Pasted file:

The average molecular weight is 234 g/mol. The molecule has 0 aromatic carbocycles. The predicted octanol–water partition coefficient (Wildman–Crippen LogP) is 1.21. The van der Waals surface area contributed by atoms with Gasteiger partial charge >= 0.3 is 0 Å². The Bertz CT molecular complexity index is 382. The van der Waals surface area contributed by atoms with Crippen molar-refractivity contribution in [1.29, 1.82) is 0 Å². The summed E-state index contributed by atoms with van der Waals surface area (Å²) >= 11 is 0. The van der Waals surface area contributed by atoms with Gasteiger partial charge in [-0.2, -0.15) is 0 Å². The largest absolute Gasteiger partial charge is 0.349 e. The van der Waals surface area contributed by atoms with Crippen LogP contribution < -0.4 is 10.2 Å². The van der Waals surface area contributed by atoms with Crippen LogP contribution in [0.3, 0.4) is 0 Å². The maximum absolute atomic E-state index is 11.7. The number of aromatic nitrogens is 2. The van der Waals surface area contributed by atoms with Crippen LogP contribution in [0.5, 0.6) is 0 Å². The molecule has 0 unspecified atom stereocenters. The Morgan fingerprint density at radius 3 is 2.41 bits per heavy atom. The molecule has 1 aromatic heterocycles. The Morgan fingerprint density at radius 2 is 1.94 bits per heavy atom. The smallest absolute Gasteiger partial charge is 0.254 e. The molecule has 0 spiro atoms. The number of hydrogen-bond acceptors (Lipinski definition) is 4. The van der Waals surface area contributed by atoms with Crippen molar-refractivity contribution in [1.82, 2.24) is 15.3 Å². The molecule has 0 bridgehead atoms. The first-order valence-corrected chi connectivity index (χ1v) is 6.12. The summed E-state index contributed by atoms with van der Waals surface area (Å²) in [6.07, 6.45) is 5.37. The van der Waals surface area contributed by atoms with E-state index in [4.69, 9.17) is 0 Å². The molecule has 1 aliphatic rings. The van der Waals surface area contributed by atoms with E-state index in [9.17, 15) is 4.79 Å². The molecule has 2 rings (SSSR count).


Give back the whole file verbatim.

The average molecular weight is 234 g/mol. The molecule has 0 aromatic carbocycles. The predicted octanol–water partition coefficient (Wildman–Crippen LogP) is 1.21. The van der Waals surface area contributed by atoms with Gasteiger partial charge >= 0.3 is 0 Å². The Bertz CT molecular complexity index is 382. The van der Waals surface area contributed by atoms with Crippen molar-refractivity contribution in [1.29, 1.82) is 0 Å². The summed E-state index contributed by atoms with van der Waals surface area (Å²) >= 11 is 0. The van der Waals surface area contributed by atoms with Gasteiger partial charge in [-0.2, -0.15) is 0 Å². The largest absolute Gasteiger partial charge is 0.349 e. The van der Waals surface area contributed by atoms with Crippen LogP contribution < -0.4 is 10.2 Å². The van der Waals surface area contributed by atoms with Crippen LogP contribution in [0.3, 0.4) is 0 Å². The maximum absolute atomic E-state index is 11.7. The number of aromatic nitrogens is 2. The van der Waals surface area contributed by atoms with Crippen LogP contribution in [0.5, 0.6) is 0 Å². The molecule has 0 unspecified atom stereocenters. The Morgan fingerprint density at radius 3 is 2.41 bits per heavy atom. The molecule has 1 aromatic heterocycles. The Morgan fingerprint density at radius 2 is 1.94 bits per heavy atom. The smallest absolute Gasteiger partial charge is 0.254 e. The molecule has 0 spiro atoms. The number of hydrogen-bond acceptors (Lipinski definition) is 4. The van der Waals surface area contributed by atoms with Crippen molar-refractivity contribution in [1.82, 2.24) is 15.3 Å². The molecule has 0 bridgehead atoms. The first-order valence-corrected chi connectivity index (χ1v) is 6.12. The summed E-state index contributed by atoms with van der Waals surface area (Å²) in [6.07, 6.45) is 5.37. The van der Waals surface area contributed by atoms with E-state index in [4.69, 9.17) is 0 Å². The molecule has 1 aliphatic rings. The van der Waals surface area contributed by atoms with E-state index in [9.17, 15) is 4.79 Å². The molecule has 2 rings (SSSR count).